Provinces will begin bulk-buying several different generic drugs as part of the first steps Canada’s premiers are taking to make health care less costly and more efficient for Canadians.
The initiative was introduced Thursday at the Council of Federation, the annual gathering of premiers, as part of a report on health care co-authored by Saskatchewan Premier Brad Wall and Prince Edward Island Premier Robert Ghiz.
A national competitive bidding process is to be initiated by this fall, according to the recommendations in the report. It says this will “result in lower prices taking effect by April 1, 2013.”
However, premiers are not clear exactly how much the savings will be. And although all of the premiers endorsed the report, it is not incumbent on the provinces to adopt the measures.
Ontario Premier Dalton McGuinty noted that his province is going “a little bit further, perhaps a little bit more quickly” than what is suggested in the report. He said that on the matter of generic drug costs his government’s actions have already saved Ontario taxpayers over $500-million annually.
Besides bulk-buying of the drugs, the report - From Innovation to Action - also looked at other areas of the health-care system, including managing chronic diseases.
In the report, which the two premiers worked on for only six months, they call for a standardized approach to dealing with wounds and foot ulcers, related to diabetes.
Premier Wall noted that in Saskatchewan last year there were 453 people hospitalized because of foot ulcers. And he said that 30 per cent of those hospitalizations would be unnecessary if they adopted the recommended standard of care outlined in the report. As well, there were 118 foot amputations of which 80 per cent were unnecessary. This cost the province between $3- and $4-million.
“They didn’t need to happen if we were using the standard of care ...,” said Premier Wall.
The report lists a number of clinical practice guidelines for the ulcer treatment, such as preventative measures including better monitoring of an individual’s lifestyle, body weight and annual or even more frequent examination of feet in high risk individuals.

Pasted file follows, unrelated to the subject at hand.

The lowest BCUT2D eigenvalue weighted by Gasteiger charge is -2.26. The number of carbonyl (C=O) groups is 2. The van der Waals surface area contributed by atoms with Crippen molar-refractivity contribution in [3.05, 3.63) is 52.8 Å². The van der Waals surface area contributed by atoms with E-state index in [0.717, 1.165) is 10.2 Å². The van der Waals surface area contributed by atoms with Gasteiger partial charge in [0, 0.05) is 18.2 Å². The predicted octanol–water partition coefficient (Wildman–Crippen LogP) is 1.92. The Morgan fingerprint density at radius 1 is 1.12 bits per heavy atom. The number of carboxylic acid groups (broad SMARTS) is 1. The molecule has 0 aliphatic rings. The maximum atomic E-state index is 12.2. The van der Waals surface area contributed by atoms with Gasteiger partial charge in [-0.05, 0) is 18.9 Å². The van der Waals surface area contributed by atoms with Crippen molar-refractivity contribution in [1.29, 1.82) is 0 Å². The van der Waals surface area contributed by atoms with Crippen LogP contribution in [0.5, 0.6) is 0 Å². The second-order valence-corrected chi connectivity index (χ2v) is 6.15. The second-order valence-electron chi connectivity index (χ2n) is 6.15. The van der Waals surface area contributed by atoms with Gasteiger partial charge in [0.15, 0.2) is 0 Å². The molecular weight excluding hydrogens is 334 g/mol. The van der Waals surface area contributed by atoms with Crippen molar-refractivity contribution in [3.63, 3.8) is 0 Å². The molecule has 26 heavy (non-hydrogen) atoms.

The premiers took up leadership on the health care file after the Harper government decided to “absent itself,” said Nova Scotia Premier Darrell Dexter, the host of this summer’s gathering, from the debate.
“We took it upon ourselves to provide that leadership,” said Premier Dexter, who has repeatedly called for a first minister’s conference to talk about national issues such as health care and the economy.
There has not been a first ministers’ conference since 2008.
The Premiers were highly critical of the federal government for not negotiating with them for a new health accord. The one negotiated between the then Paul Martin government and premiers expires in 2014.
Late last year Stephen Harper told the provinces that they would have the funding it wanted for health care but left the ball in their court. Health care delivery is a provincial responsibility.
Provinces have tried before to co-ordinate on health care issues but have failed. This time, however, is different, claimed PEI Premier Ghiz because they are now co-operating at the “premier level.”
“We decided as provinces we don’t need the federal government ... we run the health-care system,” said Premier Ghiz, noting that the “only thing” the federal government does is “provide a cheque for about 20 per cent of the costs ...”
He said the recommendations in this report are things that the provinces can accomplish “without the federal government being at the table.”